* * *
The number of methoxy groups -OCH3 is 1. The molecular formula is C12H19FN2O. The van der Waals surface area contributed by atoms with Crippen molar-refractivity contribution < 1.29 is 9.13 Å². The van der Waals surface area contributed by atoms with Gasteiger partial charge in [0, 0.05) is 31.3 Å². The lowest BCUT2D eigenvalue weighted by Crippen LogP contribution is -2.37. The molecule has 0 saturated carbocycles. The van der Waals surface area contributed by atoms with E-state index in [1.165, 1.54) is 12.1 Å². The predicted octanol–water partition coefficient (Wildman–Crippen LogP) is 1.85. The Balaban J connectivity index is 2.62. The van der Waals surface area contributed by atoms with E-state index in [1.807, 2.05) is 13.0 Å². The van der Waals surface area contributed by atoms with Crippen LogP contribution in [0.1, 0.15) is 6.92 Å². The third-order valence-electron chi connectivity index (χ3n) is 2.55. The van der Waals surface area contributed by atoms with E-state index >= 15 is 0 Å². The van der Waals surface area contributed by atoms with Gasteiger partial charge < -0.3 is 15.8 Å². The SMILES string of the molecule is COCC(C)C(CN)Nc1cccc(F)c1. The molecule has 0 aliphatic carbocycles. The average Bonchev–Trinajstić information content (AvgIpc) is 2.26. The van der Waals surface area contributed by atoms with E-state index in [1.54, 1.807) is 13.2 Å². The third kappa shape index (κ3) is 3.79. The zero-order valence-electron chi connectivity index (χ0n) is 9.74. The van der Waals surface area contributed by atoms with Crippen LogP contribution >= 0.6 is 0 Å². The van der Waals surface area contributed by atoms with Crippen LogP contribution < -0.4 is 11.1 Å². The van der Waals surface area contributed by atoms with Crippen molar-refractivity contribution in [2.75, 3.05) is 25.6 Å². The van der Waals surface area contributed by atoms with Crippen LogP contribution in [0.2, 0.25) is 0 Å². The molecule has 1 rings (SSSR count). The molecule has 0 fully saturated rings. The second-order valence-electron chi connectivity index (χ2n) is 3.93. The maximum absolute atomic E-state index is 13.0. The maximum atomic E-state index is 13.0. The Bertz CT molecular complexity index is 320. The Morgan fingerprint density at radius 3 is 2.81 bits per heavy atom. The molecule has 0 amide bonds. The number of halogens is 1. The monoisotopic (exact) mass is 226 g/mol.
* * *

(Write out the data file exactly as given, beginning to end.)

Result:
The number of methoxy groups -OCH3 is 1. The molecular formula is C12H19FN2O. The van der Waals surface area contributed by atoms with Crippen molar-refractivity contribution < 1.29 is 9.13 Å². The van der Waals surface area contributed by atoms with Gasteiger partial charge in [0, 0.05) is 31.3 Å². The lowest BCUT2D eigenvalue weighted by Crippen LogP contribution is -2.37. The molecule has 0 saturated carbocycles. The van der Waals surface area contributed by atoms with E-state index in [1.165, 1.54) is 12.1 Å². The predicted octanol–water partition coefficient (Wildman–Crippen LogP) is 1.85. The Balaban J connectivity index is 2.62. The van der Waals surface area contributed by atoms with E-state index in [1.807, 2.05) is 13.0 Å². The van der Waals surface area contributed by atoms with Crippen LogP contribution in [0.1, 0.15) is 6.92 Å². The third-order valence-electron chi connectivity index (χ3n) is 2.55. The van der Waals surface area contributed by atoms with E-state index >= 15 is 0 Å². The van der Waals surface area contributed by atoms with Gasteiger partial charge < -0.3 is 15.8 Å². The SMILES string of the molecule is COCC(C)C(CN)Nc1cccc(F)c1. The molecule has 0 aliphatic carbocycles. The average Bonchev–Trinajstić information content (AvgIpc) is 2.26. The van der Waals surface area contributed by atoms with E-state index in [1.54, 1.807) is 13.2 Å². The third kappa shape index (κ3) is 3.79. The zero-order valence-electron chi connectivity index (χ0n) is 9.74. The van der Waals surface area contributed by atoms with Crippen LogP contribution >= 0.6 is 0 Å². The van der Waals surface area contributed by atoms with Crippen LogP contribution < -0.4 is 11.1 Å². The van der Waals surface area contributed by atoms with Crippen molar-refractivity contribution in [2.75, 3.05) is 25.6 Å². The van der Waals surface area contributed by atoms with Crippen LogP contribution in [0.2, 0.25) is 0 Å². The molecule has 1 rings (SSSR count). The molecule has 0 fully saturated rings. The second-order valence-electron chi connectivity index (χ2n) is 3.93. The maximum absolute atomic E-state index is 13.0. The maximum atomic E-state index is 13.0. The Bertz CT molecular complexity index is 320. The Morgan fingerprint density at radius 3 is 2.81 bits per heavy atom. The molecule has 0 amide bonds. The number of halogens is 1. The monoisotopic (exact) mass is 226 g/mol.